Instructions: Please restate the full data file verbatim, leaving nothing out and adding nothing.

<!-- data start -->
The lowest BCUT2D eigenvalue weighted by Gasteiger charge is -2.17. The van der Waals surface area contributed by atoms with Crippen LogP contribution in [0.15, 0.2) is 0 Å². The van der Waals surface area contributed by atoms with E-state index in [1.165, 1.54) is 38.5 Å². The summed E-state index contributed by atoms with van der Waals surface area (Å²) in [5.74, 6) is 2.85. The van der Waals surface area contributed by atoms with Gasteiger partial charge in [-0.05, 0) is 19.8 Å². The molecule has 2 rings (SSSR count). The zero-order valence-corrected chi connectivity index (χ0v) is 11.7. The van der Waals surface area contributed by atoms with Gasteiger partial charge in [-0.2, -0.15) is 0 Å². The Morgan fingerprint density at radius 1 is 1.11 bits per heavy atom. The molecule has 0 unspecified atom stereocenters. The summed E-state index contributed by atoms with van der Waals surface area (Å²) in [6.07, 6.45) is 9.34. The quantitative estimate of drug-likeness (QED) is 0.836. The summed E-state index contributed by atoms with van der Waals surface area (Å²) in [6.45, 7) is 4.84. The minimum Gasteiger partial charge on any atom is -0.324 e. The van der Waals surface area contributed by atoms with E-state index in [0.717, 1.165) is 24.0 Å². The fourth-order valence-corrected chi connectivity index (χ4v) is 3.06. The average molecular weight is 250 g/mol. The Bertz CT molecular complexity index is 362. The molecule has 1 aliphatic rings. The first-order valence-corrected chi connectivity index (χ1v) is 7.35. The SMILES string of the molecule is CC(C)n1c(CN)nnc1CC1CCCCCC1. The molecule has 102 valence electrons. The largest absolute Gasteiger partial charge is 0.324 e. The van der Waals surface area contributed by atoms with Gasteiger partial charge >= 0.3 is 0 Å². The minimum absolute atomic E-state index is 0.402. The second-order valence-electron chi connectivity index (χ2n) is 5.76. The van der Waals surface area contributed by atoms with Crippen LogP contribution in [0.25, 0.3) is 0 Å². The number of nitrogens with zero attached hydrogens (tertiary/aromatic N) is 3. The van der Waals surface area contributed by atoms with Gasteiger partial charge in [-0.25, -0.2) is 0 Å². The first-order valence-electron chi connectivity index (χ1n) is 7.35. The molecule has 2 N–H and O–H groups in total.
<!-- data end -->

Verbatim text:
The lowest BCUT2D eigenvalue weighted by Gasteiger charge is -2.17. The van der Waals surface area contributed by atoms with Crippen LogP contribution in [0.15, 0.2) is 0 Å². The van der Waals surface area contributed by atoms with E-state index in [1.165, 1.54) is 38.5 Å². The summed E-state index contributed by atoms with van der Waals surface area (Å²) in [5.74, 6) is 2.85. The van der Waals surface area contributed by atoms with Gasteiger partial charge in [-0.05, 0) is 19.8 Å². The molecule has 2 rings (SSSR count). The zero-order valence-corrected chi connectivity index (χ0v) is 11.7. The van der Waals surface area contributed by atoms with Gasteiger partial charge in [-0.2, -0.15) is 0 Å². The Morgan fingerprint density at radius 1 is 1.11 bits per heavy atom. The molecule has 0 unspecified atom stereocenters. The summed E-state index contributed by atoms with van der Waals surface area (Å²) in [6.07, 6.45) is 9.34. The quantitative estimate of drug-likeness (QED) is 0.836. The summed E-state index contributed by atoms with van der Waals surface area (Å²) in [6.45, 7) is 4.84. The minimum Gasteiger partial charge on any atom is -0.324 e. The van der Waals surface area contributed by atoms with E-state index in [0.717, 1.165) is 24.0 Å². The fourth-order valence-corrected chi connectivity index (χ4v) is 3.06. The average molecular weight is 250 g/mol. The Bertz CT molecular complexity index is 362. The molecule has 1 aliphatic rings. The first-order valence-corrected chi connectivity index (χ1v) is 7.35. The SMILES string of the molecule is CC(C)n1c(CN)nnc1CC1CCCCCC1. The molecule has 102 valence electrons. The largest absolute Gasteiger partial charge is 0.324 e. The van der Waals surface area contributed by atoms with Gasteiger partial charge >= 0.3 is 0 Å². The minimum absolute atomic E-state index is 0.402. The second-order valence-electron chi connectivity index (χ2n) is 5.76. The van der Waals surface area contributed by atoms with Crippen LogP contribution in [0.25, 0.3) is 0 Å². The number of nitrogens with zero attached hydrogens (tertiary/aromatic N) is 3. The van der Waals surface area contributed by atoms with Gasteiger partial charge in [-0.25, -0.2) is 0 Å². The first-order valence-electron chi connectivity index (χ1n) is 7.35. The molecule has 2 N–H and O–H groups in total.